(NAPSI)—When the weather is cold, many motorists wonder if they need to let their vehicle “warm up” or idle before driving. In fact, today’s modern cars are ready to drive in cold temperatures without excessive idling.
The idea of idling before driving dates back to when cars were built with carburetors. With new fuel-injection technology, complex computer systems and thinner synthetic oils, drivers don’t need to warm up their cars before hitting the road.
According to the Environmental Protection Agency (EPA), “When a car idles for more than 30 seconds, it has several negative effects, such as increasing air pollution unnecessarily, wasting fuel and money and causing excessive wear or even damaging a car’s engine components, including cylinders, spark plugs and the exhaust system. Contrary to popular belief, idling isn’t an effective way to warm up most car engines.”
“Unless you are trying to defrost the windshield or warm the interior of your car, idling is not required for today’s vehicles,” said Rich White, executive director, Car Care Council. “In most cases, idling longer than 30 seconds is unnecessary, even on the coldest days. The best way to warm up your car’s engine is to drive gently at the start. Remember, a vehicle gets zero miles per gallon when idling and the result is lower fuel economy and wasted money.”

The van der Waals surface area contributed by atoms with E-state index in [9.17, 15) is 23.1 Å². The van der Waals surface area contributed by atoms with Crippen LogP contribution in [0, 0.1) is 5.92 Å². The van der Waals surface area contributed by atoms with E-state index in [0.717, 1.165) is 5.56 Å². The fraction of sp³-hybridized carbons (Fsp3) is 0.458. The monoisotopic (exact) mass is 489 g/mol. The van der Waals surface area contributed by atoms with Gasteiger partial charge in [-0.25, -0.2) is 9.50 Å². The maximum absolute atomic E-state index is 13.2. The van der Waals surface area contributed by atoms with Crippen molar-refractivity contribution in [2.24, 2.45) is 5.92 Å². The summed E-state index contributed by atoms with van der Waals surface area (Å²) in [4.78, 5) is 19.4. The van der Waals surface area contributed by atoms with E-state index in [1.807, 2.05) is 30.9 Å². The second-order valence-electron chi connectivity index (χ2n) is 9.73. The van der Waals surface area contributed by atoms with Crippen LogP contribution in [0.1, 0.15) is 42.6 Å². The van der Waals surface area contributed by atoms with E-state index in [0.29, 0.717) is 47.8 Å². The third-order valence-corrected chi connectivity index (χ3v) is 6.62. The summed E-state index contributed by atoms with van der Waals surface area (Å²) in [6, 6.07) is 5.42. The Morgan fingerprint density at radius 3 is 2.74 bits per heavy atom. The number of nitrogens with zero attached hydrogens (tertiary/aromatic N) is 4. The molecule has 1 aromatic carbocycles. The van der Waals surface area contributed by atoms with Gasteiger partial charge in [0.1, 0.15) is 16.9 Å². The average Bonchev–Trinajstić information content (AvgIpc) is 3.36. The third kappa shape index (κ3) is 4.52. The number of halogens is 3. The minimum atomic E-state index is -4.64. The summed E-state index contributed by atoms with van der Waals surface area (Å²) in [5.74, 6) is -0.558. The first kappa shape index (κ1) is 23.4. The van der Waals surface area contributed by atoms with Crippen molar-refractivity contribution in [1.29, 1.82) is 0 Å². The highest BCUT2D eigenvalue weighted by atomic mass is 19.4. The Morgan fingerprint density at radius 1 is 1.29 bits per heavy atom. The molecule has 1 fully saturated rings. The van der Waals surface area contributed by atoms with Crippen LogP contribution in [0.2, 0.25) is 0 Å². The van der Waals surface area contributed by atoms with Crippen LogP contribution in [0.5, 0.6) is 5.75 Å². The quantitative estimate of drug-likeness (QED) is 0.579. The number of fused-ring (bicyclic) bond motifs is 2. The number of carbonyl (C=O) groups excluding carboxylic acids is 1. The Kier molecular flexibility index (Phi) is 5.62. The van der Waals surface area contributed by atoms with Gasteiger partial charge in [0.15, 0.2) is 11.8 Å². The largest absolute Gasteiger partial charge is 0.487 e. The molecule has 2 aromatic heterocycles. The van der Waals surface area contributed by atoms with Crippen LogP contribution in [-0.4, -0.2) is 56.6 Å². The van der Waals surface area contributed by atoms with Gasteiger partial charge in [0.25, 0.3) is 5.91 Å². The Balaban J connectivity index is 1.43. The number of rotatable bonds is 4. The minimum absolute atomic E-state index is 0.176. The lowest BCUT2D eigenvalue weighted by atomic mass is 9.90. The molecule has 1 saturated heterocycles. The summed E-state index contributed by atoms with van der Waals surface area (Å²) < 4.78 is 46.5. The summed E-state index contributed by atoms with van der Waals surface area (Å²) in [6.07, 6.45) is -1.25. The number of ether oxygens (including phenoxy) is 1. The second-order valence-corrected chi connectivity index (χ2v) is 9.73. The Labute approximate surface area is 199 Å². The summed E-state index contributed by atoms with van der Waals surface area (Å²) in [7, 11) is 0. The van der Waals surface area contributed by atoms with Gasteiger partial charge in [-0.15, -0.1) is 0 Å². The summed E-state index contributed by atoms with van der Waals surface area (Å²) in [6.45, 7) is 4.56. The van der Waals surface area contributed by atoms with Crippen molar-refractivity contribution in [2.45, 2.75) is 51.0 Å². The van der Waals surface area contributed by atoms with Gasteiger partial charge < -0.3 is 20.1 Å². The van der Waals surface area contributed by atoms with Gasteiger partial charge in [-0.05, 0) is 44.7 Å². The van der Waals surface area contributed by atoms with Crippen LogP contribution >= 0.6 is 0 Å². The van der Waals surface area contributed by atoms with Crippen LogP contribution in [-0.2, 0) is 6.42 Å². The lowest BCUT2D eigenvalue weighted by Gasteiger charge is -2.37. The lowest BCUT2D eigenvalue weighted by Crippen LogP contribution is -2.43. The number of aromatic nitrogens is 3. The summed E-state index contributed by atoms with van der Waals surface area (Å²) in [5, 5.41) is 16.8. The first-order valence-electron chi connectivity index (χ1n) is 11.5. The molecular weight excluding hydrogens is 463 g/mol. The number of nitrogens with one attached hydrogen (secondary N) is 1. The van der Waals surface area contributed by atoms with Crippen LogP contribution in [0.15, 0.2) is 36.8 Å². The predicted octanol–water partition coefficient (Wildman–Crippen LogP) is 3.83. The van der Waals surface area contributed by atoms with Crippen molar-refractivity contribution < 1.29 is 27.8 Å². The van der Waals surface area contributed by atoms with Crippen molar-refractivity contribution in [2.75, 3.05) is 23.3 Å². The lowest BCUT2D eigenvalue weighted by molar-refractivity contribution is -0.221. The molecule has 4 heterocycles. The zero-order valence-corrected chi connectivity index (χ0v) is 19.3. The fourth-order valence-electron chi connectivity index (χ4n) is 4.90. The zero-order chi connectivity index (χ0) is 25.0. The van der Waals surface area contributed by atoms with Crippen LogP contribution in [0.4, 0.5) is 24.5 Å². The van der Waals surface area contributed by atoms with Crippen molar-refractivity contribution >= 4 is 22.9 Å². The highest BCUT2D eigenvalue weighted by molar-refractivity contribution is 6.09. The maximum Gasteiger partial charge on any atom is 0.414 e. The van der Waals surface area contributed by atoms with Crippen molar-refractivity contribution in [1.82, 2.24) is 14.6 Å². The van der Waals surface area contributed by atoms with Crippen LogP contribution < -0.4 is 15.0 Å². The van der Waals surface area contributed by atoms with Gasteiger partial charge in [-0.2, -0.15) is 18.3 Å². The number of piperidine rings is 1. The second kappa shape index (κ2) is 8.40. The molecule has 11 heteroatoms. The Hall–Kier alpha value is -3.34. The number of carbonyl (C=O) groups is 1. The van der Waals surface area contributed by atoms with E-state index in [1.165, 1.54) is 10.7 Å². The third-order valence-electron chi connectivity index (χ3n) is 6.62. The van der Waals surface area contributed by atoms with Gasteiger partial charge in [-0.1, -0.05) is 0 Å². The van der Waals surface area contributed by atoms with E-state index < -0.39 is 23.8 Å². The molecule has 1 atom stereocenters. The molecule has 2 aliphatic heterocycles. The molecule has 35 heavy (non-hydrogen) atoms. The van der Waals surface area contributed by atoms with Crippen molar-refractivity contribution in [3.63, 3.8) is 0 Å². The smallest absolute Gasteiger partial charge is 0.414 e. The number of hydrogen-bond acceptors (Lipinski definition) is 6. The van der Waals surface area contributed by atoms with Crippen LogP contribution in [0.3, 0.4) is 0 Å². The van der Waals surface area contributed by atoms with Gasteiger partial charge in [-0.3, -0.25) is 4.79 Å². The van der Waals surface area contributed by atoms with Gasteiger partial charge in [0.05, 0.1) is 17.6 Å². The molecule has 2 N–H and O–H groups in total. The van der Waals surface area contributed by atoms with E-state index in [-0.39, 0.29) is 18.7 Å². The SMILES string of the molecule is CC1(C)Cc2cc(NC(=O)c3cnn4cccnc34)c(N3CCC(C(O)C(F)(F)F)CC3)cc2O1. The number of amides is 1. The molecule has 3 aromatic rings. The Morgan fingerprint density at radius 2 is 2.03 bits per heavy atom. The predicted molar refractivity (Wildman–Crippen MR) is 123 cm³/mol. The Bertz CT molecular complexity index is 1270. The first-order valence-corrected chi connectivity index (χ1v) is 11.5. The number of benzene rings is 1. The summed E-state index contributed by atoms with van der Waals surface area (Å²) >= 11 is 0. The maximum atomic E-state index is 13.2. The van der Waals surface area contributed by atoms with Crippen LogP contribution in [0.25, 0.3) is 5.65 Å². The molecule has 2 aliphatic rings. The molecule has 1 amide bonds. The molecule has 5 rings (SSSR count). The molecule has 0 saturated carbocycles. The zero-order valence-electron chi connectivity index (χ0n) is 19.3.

The Car Care Council has a free 80-page Car Care Guide for motorists that features several pages of fuel economy and environmental awareness tips. Available in English and Spanish, the popular guide uses easy-to-understand, everyday language rather than technical automotive jargon and fits easily in a glove box.
The non-profit Car Care Council is the source of information for the “Be Car Care Aware” consumer education campaign promoting the benefits of regular vehicle care, maintenance and repair to consumers.
To order a free copy of the popular Car Care Guide, visit the council’s consumer education website at www.carcare.org.
““Unless you are trying to defrost the windshield or warm the interior of your car, idling is not required for today’s vehicles,” explains Rich White, executive director of the non-profit Car Care Council. http://bit.ly/2uGx2hH”
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